Photo by Laurel Hasner Photography
Melissa is the mother of this beautiful baby and she is the blogger at Avid Readers's Musings.  The word avid does not adequately describe Melissa.  She is WAY beyond avid.  I have never heard of anyone with her reading history.  I enjoy reading end of year statistics and her list really shocked me!  Take a look!

Number of Books You Read: 164 
Number of Pages You Read: 53,043 
Number of Re-Reads: 17 
Genre You Read The Most From: Literary Fiction  
Percentage of Female Authors: 56% 
Percentage of Library Books: 50% 
Percentage of New to Me Authors: 50% 
Percentage of Nonfiction: 28%

But there is more!  Melissa joined "The Shakespeare Project". 
 Here is what she says:
"For years I've slowly been working my way through the complete works of William Shakespeare.  In addition to reading his plays, my goal is to see a live performance and a film version (when available) of each one. " 

This is not the only project that Melissa is involved in. She also is part of "Back To The Classics Challenge".  And I discovered that we do have one thing in common-
 we both love Thomas Hardy!
 Since I have explored every state, 
I would love to do the "Reading the States" challenge.
Melissa lives in the midwest of the U.S.A. and has information on her blog about this challenge.

Isn't she fascinating!  Melissa is taking a break from blogging to enjoy her baby girl.
How lucky is that baby to have "Avid Reader" for her mother!

Monday, 15 February 2016


  Nicholas Sparks is one of John's favourite romance authors.
  Sparks may best be remembered for "The Notebook" which is being made into a T.V. series.
  Nicholas Sparks has sold 100 million copies of his books.  Wow!  He has written 12 novels and "The Choice" is the 11th book to be made into a film.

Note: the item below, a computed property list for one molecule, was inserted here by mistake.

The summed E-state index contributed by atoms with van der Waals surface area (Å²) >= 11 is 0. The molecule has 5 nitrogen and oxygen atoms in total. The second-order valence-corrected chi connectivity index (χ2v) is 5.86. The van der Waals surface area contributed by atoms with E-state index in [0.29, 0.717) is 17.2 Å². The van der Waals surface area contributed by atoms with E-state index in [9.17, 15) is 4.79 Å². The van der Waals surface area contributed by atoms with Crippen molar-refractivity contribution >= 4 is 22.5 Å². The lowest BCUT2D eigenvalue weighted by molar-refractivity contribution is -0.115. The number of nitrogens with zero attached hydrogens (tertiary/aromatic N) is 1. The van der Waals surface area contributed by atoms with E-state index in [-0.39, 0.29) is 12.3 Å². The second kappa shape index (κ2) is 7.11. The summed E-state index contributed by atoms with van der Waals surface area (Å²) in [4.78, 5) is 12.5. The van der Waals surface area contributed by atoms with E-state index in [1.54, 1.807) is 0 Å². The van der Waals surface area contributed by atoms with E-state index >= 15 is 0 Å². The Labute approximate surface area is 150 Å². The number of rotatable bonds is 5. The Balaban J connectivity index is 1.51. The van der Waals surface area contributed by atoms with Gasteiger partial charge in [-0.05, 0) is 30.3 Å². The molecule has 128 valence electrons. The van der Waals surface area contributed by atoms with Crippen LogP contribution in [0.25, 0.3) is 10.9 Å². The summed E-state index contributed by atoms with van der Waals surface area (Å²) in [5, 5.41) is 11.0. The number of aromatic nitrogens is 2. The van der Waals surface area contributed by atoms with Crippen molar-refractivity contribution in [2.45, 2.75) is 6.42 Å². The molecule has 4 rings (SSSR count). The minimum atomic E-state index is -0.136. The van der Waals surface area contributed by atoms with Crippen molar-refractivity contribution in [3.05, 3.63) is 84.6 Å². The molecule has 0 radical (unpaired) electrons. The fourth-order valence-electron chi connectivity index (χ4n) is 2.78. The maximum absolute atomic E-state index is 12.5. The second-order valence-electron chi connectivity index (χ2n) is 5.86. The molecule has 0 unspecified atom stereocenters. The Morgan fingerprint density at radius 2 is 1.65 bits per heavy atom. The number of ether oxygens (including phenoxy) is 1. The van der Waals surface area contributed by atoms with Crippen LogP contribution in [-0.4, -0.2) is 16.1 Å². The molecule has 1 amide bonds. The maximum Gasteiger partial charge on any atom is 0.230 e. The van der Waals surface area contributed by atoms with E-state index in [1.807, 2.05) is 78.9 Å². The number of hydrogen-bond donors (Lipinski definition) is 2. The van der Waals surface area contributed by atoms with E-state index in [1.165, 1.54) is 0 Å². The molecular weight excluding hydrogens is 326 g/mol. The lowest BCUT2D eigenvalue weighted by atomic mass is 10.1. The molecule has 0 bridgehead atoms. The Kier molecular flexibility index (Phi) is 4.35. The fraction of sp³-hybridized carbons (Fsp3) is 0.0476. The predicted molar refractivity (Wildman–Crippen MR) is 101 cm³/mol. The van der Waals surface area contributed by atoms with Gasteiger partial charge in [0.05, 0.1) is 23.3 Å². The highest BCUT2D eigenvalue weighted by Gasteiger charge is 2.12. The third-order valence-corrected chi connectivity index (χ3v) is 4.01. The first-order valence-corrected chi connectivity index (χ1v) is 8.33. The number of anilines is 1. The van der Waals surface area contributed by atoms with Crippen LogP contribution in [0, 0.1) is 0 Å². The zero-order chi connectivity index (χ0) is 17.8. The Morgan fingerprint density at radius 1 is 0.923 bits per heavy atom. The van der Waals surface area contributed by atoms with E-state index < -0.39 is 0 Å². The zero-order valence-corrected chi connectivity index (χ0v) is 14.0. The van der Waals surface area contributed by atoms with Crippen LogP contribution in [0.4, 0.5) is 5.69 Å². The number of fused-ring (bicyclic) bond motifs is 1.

Well, it was Valentine's Day and guess where I was taken for my valentine's special?  "The Choice" was showing at a local theatre and we nearly had a 'private showing' - only one other person in the theatre.
  I must say that I do enjoy some of Sparks' books but find that they go over the edge on romance for me on occasion- and this was the occasion!
  One critic wrote: Cloying and formulaic, "The Choice" is another Nicholas Sparks story of love with a twist of sadness.
   Cloying means excess and, like I said, it was over the edge for me.
 The critic also said that although romance novels thrive on an element of fantasy, this novel pushes the limits of believability too far at times, especially at the end.  Oh, yeah!
  However, that wasn't my only valentine's treat.  John also arranged for a barbershop quartet to come to our house and serenade me.  And I loved, loved that!
  We always enjoy the barbershop choir and attend all performances.  So I was delighted when a quartet arrived at our house!  I love the fact that much of the choir is older men and they have fabulous energy and spirit.  This quartet provided great entertainment- more than the movie.  Real men with real stories and great enthusiasm!
And I got carried away when they gave me a rose!

Who needs Nicholas Sparks?  
We have our own love story that started 60 years ago this month.

Friday, 12 February 2016

"Century Trilogy" by Ken Follett

Ken Follett
Who would want to tackle this series?  All the events of the last century in 3000 pages or less (not much less).  Look at this lovely face.  Does he look like a man who would write books that are 1000 pages long?  And what a grasp he has on all the events of the twentieth century.
Fall Of Giants c2010
Winter Of  The World c2012
Edge Of Eternity c2014

My husband loves this series! He is so impressed with Ken Follett's ability to evoke every human emotion- from absolute ecstasy to absolute hatred.
There is a full portrayal of lovers- young and old.  But it also swings to complete and utter hatred.

John loves to read history and romance, so this is his 'perfect read'.
The historic content is superb.  You are able to experience all the emotions of the events of the last century.  
Although the size of each book is daunting, he highly recommends this series.
And it appears that others agree with him.  Ken's books have sold 150 million copies and many have been made into movies.